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Exhibition Join In: Voluntary Assocations in America

Fourteenth Continental Congress of the National Society of the Daughters of the American Revolution, April 17–22, 1905. Washington, D.C. 1905. General Collections, Library of Congress (111.00.00)
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Daughters of the American Revolution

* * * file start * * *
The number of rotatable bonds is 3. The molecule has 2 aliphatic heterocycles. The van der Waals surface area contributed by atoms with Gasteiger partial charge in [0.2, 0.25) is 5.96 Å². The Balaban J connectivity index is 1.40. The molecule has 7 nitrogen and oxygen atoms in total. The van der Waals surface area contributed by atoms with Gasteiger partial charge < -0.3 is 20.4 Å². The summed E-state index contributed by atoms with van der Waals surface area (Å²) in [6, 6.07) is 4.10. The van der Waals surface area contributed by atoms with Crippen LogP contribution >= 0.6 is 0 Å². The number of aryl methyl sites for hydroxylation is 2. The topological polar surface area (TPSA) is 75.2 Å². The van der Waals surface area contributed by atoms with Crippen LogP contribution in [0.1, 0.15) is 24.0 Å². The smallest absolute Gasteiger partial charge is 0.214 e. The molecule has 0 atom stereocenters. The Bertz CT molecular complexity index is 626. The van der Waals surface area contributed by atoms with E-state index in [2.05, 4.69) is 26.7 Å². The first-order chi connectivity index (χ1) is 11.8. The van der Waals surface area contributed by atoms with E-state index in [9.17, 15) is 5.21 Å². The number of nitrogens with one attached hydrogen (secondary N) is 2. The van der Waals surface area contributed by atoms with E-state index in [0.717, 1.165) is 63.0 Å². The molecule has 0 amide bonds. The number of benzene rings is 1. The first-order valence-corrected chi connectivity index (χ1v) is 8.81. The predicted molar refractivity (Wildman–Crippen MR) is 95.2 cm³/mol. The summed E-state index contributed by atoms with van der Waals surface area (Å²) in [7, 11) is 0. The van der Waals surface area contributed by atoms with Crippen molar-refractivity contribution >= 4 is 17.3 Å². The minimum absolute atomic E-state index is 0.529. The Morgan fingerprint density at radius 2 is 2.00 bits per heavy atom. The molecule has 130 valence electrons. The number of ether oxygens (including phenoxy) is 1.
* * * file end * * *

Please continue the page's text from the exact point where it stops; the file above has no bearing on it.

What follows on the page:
Amid the mass immigration and social change after the Civil War, a group of elite women created a society in 1890 to highlight their genealogical connection to the founding of the United States. The Daughters of the American Revolution (DAR) sought to promote patriotic knowledge and engagement and to create a women’s association equal to such male counterparts as the Society of the Cincinnati. Although its focus on patriotic research and education remains unchanged, as does the documentation of descent required for membership, the DAR of today welcomes women of all races and ethnicities, undertakes an array of service activities, and makes its extensive archive, library, and museum collections accessible to both scholars and the general public.